With fundraising halfway there, Wakan Tipi Center planning is on


The future Wakan Tipi Center will be built to the southeast of the Kellogg Boulevard bridge in the Bruce Vento Nature Sanctuary. With more than half of a needed $6.7 million raised for the center, the Lower Phalen Creek Project has been holding meetings to work on community goals for the future facility. (courtesy of Google Maps)

Creating an interpretive center at the Bruce Vento Nature Sanctuary has been a goal of the Lower Phalen Creek Project for more than a decade.

Now, as the organization is more than halfway to fulfilling its funding goals for the center and the project is becoming more real, it’s holding a series of community visioning sessions to establish the needs and goals the center will meet.

Background

The 27-acre nature sanctuary is located below the bluffs that make up Indian Mounds Regional Park along the Mississippi River. It can be accessed from Commercial Street and falls within the Mississippi National River and Recreation Area.

Before European settlers came, the area was a sacred to the Dakota people. It included Wakan Tipi cave, Kaposia Village and the burial mounds on top of the bluff, which make up the regional park. The sanctuary was also the floodplain where Phalen Creek and Trout Brook emptied into the river.

It was industrialized and part of Wakan Tipi cave was destroyed when James J. Hill, the St. Paul railroad baron, built rail lines along the river in the 1800s. The railroads partially abandoned the area in the 1970s and the land was left polluted, becoming a dumping ground. 

Dan McGuiness, a former executive director of the Lower Phalen Creek Project and its current board chair, said that in 1997 the East Side and Lowertown neighbors came together to work to reclaim the land and create the nature sanctuary. 

The City of St. Paul in 2002 purchased the land from the railroads and adopted a community-created plan to restore the area. 

As volunteers worked to clean up garbage and plant native flora, the idea of an interpretive center started to form, McGuiness said, and it’s been a goal for the Lower Phalen Creek Project since about 2005. 

Early concepts for the center included rehabbing an old Standard Oil building that was on the site, though McGuiness said the renovations were too costly and the building was torn down in 2015. 

The organization is working to fundraise about $6.7 million using both public and private cash to create what is tentatively being called the Wakan Tipi Center, McGuiness said. Last year the project received $3 million in bonding from the state and another $1 million from a series of private donors, pushing the capital campaign over its halfway mark.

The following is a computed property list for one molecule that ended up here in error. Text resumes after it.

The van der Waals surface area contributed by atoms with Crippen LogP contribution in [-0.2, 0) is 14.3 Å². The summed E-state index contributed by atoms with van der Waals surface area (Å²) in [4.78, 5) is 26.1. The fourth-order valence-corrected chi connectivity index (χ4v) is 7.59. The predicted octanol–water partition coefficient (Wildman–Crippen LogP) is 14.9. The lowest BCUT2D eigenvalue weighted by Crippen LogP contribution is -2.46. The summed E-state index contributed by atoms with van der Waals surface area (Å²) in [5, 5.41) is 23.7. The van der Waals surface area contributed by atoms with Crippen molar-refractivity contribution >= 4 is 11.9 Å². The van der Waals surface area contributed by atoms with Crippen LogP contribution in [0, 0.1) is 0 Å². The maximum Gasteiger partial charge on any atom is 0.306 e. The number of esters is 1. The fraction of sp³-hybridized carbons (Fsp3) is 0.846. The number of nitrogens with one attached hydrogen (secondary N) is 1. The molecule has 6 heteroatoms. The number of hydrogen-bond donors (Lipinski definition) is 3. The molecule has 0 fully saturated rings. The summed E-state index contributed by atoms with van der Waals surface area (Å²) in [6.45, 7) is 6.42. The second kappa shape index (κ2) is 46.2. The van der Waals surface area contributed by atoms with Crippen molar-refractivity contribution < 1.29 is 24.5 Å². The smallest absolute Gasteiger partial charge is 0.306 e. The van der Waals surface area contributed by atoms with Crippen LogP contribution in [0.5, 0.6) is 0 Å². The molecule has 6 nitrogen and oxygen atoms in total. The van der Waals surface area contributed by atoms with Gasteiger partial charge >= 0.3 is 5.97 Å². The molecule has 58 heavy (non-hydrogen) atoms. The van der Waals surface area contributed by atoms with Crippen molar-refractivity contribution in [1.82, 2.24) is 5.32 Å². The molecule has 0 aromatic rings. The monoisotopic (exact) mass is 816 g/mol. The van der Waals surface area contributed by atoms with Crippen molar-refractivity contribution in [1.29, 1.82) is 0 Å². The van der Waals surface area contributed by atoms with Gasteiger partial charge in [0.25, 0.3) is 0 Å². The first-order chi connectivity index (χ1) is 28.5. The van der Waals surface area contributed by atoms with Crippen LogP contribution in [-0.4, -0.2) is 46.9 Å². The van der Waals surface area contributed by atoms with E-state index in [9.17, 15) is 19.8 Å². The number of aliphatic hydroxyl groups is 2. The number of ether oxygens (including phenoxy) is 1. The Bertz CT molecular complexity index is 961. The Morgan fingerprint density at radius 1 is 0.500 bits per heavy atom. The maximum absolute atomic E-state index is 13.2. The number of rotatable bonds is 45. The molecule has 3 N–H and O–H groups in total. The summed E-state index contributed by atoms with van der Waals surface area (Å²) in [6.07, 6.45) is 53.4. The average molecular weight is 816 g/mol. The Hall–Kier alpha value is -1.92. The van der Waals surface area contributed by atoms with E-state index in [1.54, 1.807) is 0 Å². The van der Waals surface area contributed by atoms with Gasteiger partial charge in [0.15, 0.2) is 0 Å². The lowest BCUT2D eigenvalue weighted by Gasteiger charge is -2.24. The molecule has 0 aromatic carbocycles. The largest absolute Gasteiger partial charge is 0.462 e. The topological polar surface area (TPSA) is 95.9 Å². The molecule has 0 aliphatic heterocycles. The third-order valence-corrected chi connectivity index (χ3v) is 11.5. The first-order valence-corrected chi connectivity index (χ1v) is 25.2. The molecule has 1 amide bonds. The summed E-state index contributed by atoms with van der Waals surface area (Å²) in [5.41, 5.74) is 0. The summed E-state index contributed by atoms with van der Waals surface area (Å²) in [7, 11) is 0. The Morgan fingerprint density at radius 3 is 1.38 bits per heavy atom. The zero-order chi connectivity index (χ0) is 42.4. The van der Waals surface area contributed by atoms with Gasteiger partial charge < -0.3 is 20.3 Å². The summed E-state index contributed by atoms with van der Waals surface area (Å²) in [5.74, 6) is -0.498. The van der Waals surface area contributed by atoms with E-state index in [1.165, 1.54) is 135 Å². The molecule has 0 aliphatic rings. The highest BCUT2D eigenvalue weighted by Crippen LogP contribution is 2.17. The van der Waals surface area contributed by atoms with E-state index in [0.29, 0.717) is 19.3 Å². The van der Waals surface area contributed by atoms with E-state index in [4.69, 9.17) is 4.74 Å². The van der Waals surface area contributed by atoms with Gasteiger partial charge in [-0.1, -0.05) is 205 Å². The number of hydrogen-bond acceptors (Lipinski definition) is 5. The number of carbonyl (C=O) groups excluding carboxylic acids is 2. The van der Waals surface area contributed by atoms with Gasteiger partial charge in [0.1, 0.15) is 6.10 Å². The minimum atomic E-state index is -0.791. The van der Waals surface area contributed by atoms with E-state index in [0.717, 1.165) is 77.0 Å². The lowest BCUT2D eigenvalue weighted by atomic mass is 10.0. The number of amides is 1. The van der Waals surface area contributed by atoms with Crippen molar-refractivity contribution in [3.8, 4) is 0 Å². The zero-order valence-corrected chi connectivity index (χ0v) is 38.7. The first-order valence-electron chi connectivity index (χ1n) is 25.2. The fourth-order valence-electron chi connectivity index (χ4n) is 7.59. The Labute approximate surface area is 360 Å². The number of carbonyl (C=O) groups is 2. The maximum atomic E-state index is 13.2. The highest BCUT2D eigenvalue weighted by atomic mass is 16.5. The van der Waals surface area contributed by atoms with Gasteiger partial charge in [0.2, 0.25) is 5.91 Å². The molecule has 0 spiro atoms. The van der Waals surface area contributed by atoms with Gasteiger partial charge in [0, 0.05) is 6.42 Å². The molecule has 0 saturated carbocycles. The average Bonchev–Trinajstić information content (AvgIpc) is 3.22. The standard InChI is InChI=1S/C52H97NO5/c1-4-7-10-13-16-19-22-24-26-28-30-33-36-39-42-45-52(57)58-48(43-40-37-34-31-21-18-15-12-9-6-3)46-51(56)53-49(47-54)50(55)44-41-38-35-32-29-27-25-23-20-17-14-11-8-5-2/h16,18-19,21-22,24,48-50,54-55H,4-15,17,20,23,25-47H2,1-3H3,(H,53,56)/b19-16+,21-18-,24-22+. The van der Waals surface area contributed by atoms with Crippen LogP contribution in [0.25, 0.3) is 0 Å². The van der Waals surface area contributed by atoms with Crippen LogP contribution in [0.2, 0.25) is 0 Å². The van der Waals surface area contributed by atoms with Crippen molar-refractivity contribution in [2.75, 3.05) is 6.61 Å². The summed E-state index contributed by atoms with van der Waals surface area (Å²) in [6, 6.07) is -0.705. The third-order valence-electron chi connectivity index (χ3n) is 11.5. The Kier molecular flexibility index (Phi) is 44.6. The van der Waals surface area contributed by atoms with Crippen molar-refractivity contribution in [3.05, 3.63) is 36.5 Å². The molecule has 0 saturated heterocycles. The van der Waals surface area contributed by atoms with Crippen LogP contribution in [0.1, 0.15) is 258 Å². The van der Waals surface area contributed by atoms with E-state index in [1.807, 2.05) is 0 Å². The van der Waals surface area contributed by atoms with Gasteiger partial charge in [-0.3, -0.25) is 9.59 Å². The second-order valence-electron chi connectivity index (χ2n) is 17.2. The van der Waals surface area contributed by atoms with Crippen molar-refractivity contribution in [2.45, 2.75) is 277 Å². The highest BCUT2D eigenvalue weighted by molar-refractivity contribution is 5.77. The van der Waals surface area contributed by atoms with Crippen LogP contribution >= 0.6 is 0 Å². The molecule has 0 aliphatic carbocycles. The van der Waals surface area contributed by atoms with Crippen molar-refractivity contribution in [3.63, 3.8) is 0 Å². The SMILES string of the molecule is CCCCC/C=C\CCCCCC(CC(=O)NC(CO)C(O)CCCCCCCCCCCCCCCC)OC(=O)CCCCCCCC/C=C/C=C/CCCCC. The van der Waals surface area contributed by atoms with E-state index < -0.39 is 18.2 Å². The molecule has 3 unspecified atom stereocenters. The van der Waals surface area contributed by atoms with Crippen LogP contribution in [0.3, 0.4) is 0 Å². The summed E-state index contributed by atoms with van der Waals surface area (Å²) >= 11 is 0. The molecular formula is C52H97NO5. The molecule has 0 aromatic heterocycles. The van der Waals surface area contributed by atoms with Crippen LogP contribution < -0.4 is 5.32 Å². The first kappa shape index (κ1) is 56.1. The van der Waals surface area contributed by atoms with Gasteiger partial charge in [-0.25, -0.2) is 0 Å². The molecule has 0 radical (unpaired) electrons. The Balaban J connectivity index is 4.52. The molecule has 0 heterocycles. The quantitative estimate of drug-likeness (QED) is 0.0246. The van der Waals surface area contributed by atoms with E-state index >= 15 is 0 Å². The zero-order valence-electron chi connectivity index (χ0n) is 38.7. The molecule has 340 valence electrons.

With that milestone met, the Lower Phalen Creek Project is now working on more extensive community planning and has hired architect Sam Olbekson of Full Circle Indigenous Design and Cunningham Group to help envision what the center will actually look like. 

 

Looking to the community

During a May 23 meeting, the third of its kind, about 20 community members gathered at the East Side Enterprise Center in Dayton’s Bluff to learn more about the project. They shared their thoughts on what the nature sanctuary means to them and what purpose they see the future center serving. 

Maggie Lorenz, the interim executive director of the Lower Phalen Creek Project and a Dakota community member, said the first two meetings focused on connecting with the Dakota community specifically and how the center could honor Dakota culture. 

As described on the Lower Phalen Creek Project website, the primary objective of the project is to “serve and involve the Dakota people,” because of the project’s location on ancestral Dakota lands and its proximity to the sacred site of Wakan Tipi. The center will fulfill that objective by creating a place that serves to educate about Dakota culture and the natural features of the sanctuary.

Barry Frantum, Dakota himself and a Lakota language teacher at Harding High School, gave a brief history of the site and explained what it means to the Dakota people. 

“Whatever was there that made it sacred is still there,” he said, adding he hopes the center will help the Dakota community reconnect to the place. “Instead of social justice, think of this as leaving something proper for your grandkids.”

At the end of the meeting, visitors cycled through a number of tables, answering a series of questions posed by architect Olbekson. They included how the center can honor the community and environment, what they believe are successful design features, how they want visitors to feel, what kind of activities they’d like to see and what their highest hope is for the center. 

Many of the answers carried similar themes — creating a space that honors and educates about Dakota culture, creating a peaceful feel for the center and having culturally specific programming led by native community members. Other themes included creating an environmentally sustainable building and using native flora to landscape around it. 

Responses also included a desire to make the center welcoming to all through accessibility for all types of abilities and an overall atmosphere of inclusivity. 

To stay up to date about the project or to learn more, go to www.lowerphalencreek.org.

 

–Marjorie Otto can be reached at 651-748-7816 or at eastside@lillienews.com.

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